Nicola Sturgeon confirmed as next First Minister
Nicola Sturgeon has been confirmed as Scottish First Minister-in-waiting today as the deadline for nominations for the SNP leadership passed.
Party members had until 9am this morning to submit their nominations for the person who will lead the party when Alex Salmond officially steps down next month.
Ms Sturgeon, currently Deputy First Minister and deputy leader of the SNP, is the only candidate and did not face any opposition.
Her leadership will not be officially confirmed until the SNP conference in November, and her election as First Minister must be approved by the Scottish Parliament with the assent of the Queen.
But these are formalities as Ms Sturgeon emerges unopposed today to succeed Mr Salmond, Scotland’s longest serving First Minister who led the SNP for a total of 20 years and took its decades long dream of Scottish independence to its highest watermark.
Ms Sturgeon has pledged to engage constructively with the Smith Commission on Scottish devolution, but said her ambition for independence remains undiminished following the rejection by 55% of voters on September 18.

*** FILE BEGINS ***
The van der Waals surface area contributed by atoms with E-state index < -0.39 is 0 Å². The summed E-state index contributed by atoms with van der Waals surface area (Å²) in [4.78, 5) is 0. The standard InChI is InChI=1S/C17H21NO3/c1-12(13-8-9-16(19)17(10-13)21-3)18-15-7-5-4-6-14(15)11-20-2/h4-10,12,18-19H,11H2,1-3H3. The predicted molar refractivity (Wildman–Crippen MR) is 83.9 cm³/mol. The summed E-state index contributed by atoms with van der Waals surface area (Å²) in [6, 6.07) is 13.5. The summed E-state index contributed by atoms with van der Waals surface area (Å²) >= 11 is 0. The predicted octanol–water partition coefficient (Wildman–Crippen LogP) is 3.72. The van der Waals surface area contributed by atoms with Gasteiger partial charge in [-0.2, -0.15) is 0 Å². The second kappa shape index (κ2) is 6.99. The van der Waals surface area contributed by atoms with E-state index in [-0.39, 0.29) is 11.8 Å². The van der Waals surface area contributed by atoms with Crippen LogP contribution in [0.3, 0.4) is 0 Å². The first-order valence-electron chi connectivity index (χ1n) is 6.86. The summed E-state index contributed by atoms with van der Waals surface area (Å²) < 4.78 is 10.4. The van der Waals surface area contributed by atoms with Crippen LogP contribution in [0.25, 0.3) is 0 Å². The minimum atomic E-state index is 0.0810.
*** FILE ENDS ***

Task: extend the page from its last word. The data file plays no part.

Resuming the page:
The race to become the SNP’s next deputy leader remains wide open, with Scottish Government Cabinet secretary Angela Constance, minister Keith Brown and Westminster treasury spokesman Stewart Hosie expected to be confirmed as candidates this morning.
Mr Brown claims the support of over half of Holyrood’s SNP MSPs, including a clutch of Government ministers, as well as a number of councillors and senior grassroots organisers.
But Ms Constance has made a direct appeal to the tens of thousands of new members who joined the SNP in the wake of the referendum, swelling its ranks from around 25,000 to over 80,000.
Many of these independence die-hards will have attained voting rights before the cut-off point of September 23, and will have equal representation under the SNP’s one-member-one-vote system.
Mr Hosie aims to secure the maximum number of SNP MPs at the next general election, which he says should not be seen as a re-run of the referendum but an opportunity to hold the Westminster’s “feet to the fire” over unionist devolution pledges.